I agree that we need to listen and clarify before making any
statements, and recognise that because the discussion involves talking about punishment, sin, the nature of God's love/holiness etc., it is a very explosive issue and cannot remain on the level of abstract debate, and I think we need to acknowledge that sometimes some of us struggle with this, especially if we have suffered in the past in some way. (OK, that was very vague!)

Personally, I guess what helped was that the very first book I read on
the cross was Cross-Examined by Mark Meynell, a book which I still
recommend as the best introductory book on the cross. Meynell was very
careful and thorough in discussing God's justice, our sin, and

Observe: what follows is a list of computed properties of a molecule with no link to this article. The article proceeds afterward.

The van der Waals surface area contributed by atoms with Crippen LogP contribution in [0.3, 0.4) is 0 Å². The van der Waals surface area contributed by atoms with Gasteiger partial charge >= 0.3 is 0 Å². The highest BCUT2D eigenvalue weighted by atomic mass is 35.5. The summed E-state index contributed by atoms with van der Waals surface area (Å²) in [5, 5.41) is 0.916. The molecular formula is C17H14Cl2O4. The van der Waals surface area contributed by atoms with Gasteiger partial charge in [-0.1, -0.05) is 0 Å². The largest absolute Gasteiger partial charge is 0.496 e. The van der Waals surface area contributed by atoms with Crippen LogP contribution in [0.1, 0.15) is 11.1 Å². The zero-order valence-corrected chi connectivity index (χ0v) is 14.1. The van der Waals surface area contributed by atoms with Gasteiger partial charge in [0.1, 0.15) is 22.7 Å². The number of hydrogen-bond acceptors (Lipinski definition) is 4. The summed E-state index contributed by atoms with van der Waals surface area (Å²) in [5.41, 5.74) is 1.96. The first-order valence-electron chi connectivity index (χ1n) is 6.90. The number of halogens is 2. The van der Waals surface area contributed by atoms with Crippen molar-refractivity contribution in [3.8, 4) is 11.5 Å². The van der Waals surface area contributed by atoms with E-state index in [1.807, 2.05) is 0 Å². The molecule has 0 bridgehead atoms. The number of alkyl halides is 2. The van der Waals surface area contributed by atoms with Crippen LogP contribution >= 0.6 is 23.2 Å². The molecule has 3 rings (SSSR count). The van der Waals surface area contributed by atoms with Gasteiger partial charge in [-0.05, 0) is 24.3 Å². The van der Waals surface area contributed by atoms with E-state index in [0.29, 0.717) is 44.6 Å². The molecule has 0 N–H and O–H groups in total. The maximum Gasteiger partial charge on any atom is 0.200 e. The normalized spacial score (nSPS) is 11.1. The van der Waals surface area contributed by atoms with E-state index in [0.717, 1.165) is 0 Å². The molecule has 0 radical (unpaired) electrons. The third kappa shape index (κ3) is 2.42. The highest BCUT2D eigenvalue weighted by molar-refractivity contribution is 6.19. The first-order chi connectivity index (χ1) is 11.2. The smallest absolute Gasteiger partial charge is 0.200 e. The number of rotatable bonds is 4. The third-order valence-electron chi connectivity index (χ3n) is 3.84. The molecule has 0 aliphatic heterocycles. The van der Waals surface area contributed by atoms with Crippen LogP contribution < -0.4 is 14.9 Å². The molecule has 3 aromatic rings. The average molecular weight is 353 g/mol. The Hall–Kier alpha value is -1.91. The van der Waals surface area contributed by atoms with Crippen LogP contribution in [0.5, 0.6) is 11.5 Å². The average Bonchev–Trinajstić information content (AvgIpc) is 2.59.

especially, in looking at the variety of images and metaphors that
were used in discussing the cross, be it justification, propitiation,
reconciliation and cleansing. He affirmed penal substitution without
neglecting the multifaceted ways in which the Bible talks about the
cross. Which I guess is the reason why I always am surprised whenever
those who are anti-penal substitution always accused conservative
evangelicals of downplaying other aspects. It might true of some
pulpits that they preach it in a very crude way, but it's certainly
not true of (in my experience anyway) of a lot of other churches.

It seems (to me anyway, and I probably still have much to learn),
penal substitution must be affirmed to take in the full range of
biblical data, including God's wrath and his holiness. Still, this
debate will at the very least, be helpful in clarifying this doctrine
while also remembering other metaphors.

No discussion should preclude John Stott's very careful work The Cross
of Christ, however, and it seems to me strange that it gets mentioned
so little. Although it's 20 years old now, having just struggled